Ideas and Resources for Supervision

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Thinking about supervision

Supervision provides an opportunity for practitioners to share and seek to resolve practice uncertainties. Additionally, it has a sometimes-overlooked function as a place to recognise, consolidate and augment what is going well in practice. Practitioners will use supervision in this way, as a place of sanctuary and for meta-practice, when they perceive there are conducive conditions. Effective supervision can help practitioners to feel secure in practice and for this reason, we can regard supervision as the cornerstone of professional and public safety; when professionals feel secure in practice, we, the public can be confident about our care.

Agreeing what we mean by supervision

Policy and guidance often encourage the use of a supervision agreement or contract; who will meet, how often and so on. Before we can have a supervision agreement, it’s useful to check with one another what we understand by the word ‘supervision’. This can be a good starting point for supervision training or a new supervision relationship but it’s just as important in established supervision to check or revisit our understandings and expectations.

Supervision and other possibilities for personal and professional support

It’s also helpful to think about how supervision is similar or different to other activities such as mentoring, coaching and psychological support or counselling. In essence, to agree what supervision is not, what the boundaries are and when something else, such as staff support or counselling, might be a better fit for the practitioner’s presenting concerns. Again, this can be tricky, because we may have different experiences and assumptions about these other activities too and the lines can be blurred because supervisors may use skills and techniques that are common to all these practices.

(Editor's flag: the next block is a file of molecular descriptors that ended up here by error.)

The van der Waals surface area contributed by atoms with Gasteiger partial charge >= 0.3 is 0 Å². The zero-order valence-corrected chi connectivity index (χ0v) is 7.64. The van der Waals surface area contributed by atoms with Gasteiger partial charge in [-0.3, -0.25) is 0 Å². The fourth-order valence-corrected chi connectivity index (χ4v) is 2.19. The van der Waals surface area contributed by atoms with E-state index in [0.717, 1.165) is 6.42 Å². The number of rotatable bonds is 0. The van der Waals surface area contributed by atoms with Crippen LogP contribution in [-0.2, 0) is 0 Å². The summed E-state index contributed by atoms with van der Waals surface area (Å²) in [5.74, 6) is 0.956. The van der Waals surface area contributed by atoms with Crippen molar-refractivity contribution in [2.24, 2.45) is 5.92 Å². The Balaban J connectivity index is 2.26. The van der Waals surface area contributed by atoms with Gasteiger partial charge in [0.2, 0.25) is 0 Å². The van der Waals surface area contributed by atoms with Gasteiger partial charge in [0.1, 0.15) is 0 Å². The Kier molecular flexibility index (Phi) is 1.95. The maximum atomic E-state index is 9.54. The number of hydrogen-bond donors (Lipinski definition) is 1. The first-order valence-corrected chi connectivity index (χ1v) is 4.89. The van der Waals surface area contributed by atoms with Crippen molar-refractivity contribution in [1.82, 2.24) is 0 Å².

Ideas for exploring the meaning of supervision

  • Sharing how previous experiences of supervision shape understanding and expectations
  • Thinking about definitions of supervision
  • Thinking about models of supervision
  • Thinking about how supervision is similar or different to other education and professional support practices

Exploring how previous experiences of supervision shape our understanding and expectations

This is a perfect moment to use your postcard collection as described here

You can use postcards in one-to-one and group settings, face-to-face and remotely, to gather insights about colleagues’ previous experiences of supervision. You can ask colleagues/students/participants/supervisees to select images that will tell someone else about their supervision experiences; good, less good, student, early career, later career, leadership experiences, research experiences and so on.

Exploring different definitions of supervision

    It can be useful to explore our definitions of supervision for:

  • Personal critical reflection, either as a supervisor or a supervisee
  • Exploring the supervisor and supervisee expectations at the beginning of a supervision relationship
  • As a group activity in supervision training and development or in-service training

This worksheet provides some guidance about exploring definitions of supervision for personal reflection, supervisor/supervisee discussion or as a group activity:
Defining Supervision Activity

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Ideas and Resources